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SAPODILLA

Manilkara spp.

Manilkara spp. of the family Sapotaceae, including at least Manilkara huberi, Manilkara jaimiqui, Manilkara valenzuelana, and Manilkara zapota and may also include Manilkara bidentata, which is usually sold as bulletwood or massaranduba and has its own page on this site as bulletwood. The Plant List lists 53 (!!!) synonyms for Manilkara zapota, which is quite humorous to those who prefer common names and don't believe botanical names are all that unique. Also on this page is Manilkara bahamensis (wild sapodilla).

This is a very hard, heavy wood but works reasonably well. It grows throughout Latin and Central America and is used primarily for heavy construction due to its strength.

The wood is a rich pink when first exposed but fairly quickly turns brown, thus creating a "rare steak" effect in planks that have developed the brown outside but have freshly exposed insides, as you can see below.

Although sapodilla and massaranduba are consistently listed by many sources
as being from different groups of Manilkara species, the more I look at
them the less I am able to find ANY characteristic that distinguishes
them from each other at the level of 1200 grit sanding and 12X examination,
and they have some shared botanical names


my samples:
NOTE: these pics were all taken in very bright incandescent lighting --- colors will vary under other lighting conditions


both sides of a sample plank of sapodilla / Manilkara zapota --- HUGE enlargements are present. This sample was loaned to me by David Clark whom I thank for this and other contributions to the site.


end grain and end grain closeup of the piece directly above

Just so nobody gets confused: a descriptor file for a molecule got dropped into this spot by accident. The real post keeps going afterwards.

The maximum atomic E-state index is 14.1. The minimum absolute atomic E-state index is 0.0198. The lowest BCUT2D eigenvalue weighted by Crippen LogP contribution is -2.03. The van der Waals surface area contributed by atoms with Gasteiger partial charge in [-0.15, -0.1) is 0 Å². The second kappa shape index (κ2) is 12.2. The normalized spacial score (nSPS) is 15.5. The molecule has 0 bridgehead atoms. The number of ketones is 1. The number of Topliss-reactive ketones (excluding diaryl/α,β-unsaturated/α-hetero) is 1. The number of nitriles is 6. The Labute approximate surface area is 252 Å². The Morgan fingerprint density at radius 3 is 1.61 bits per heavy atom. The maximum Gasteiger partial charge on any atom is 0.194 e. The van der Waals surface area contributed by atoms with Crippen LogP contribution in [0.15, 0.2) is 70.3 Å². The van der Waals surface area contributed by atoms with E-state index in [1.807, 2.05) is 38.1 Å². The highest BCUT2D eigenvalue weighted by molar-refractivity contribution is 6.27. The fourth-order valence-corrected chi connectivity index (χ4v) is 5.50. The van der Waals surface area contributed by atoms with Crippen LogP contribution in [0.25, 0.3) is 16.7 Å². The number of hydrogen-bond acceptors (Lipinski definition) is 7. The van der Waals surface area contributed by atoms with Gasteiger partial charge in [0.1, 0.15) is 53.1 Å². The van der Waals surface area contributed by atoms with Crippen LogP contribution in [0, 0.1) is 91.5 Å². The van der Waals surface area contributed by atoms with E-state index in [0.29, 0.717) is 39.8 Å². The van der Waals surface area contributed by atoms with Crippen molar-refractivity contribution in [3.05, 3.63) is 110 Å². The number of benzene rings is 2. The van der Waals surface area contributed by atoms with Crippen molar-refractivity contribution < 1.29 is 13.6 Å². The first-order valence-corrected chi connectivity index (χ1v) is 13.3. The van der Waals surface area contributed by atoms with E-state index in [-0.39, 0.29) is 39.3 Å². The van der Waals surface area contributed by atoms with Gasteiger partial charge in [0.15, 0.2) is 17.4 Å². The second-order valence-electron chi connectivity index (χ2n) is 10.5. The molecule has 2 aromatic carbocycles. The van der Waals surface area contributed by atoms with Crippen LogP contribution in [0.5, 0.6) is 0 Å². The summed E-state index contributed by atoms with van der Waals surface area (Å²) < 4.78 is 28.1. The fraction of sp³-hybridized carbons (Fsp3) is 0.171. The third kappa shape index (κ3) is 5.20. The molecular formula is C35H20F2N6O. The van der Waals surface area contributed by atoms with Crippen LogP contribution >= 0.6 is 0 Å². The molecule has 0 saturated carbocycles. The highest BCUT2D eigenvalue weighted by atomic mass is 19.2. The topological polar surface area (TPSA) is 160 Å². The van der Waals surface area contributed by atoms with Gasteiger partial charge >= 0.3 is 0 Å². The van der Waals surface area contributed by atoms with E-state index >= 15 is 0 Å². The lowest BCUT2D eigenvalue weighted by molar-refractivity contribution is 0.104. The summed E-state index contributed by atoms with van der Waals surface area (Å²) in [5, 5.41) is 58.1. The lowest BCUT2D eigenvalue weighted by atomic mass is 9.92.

END GRAIN UPDATE from directly above


plank, raw --- no surfacing at all and it has what I discovered to be a rust colored patina


plank and end grain --- this was cut from the plank directly above and you can see the significant difference in color now that I've sanded off the patina. Also, note the salmon pink inside and note that the darker color goes into the wood a good 1/4 inch --- I have no idea whether this is a function of how long the wood has been dried but the vendor I bought it from describes the look, very appropriately I think, as a "rare steak" appearance that he says changes to a more solid brown over time.


end grain closeup of the piece directly above


END GRAIN UPDATE from directly above --- this was taken many years after the pics above and the "raw steak" color is long gone


side grain closeup of the same piece


the same piece as above, but this time shown dry and wet (with water) side by side so you can see how a finishing agent is likely to enrich the color of the wood.


both sides of a sample plank of sapodilla / Manilkara zapota --- HUGE enlargements are present. This sample was loaned to me by David Clark whom I thank for this and other contributions to the site. The only explanation for why the color on this is so far off of the other pieces here is species differences. The end grain characteristic are the same as the other pieces, aside from the color difference.


end grain and end grain closeup of the piece directly above


END GRAIN UPDATE from directly above


both sides of a sample plank of wild sapodilla / Manilkara bahamensis --- HUGE enlargements are present. This sample was loaned to me by David Clark whom I thank for this and other contributions to the site.


end grain and end grain closeup of the piece directly above


END GRAIN UPDATE from directly above


both sides of a sample plank of wild sapodilla / Manilkara bahamensis --- HUGE enlargements are present. This sample was loaned to me by David Clark whom I thank for this and other contributions to the site.


end grain and end grain closeup of the piece directly above


END GRAIN UPDATE from directly above


both sides of a sample plank of sapodilla burl / Manilkara zapota --- HUGE enlargements are present. This sample was loaned to me by David Clark whom I thank for this and other contributions to the site.


end grain and end grain closeup of the piece directly above


END GRAIN UPDATE from directly above



The Wood Book pics


flat cut, quartersawn, end grain
sapodilla (listed as Sapota achras, which is now taken as just a syn. for Manilkara zapota) from The Wood Book --- both levels of enlargement are available for each of the 3 views

web pics:


plank from the vendor who sold me all the pieces you see above in "my pics". I think he got the color too far into the red on this pic


plank


planks listed as sapodilla / Manilkara zapota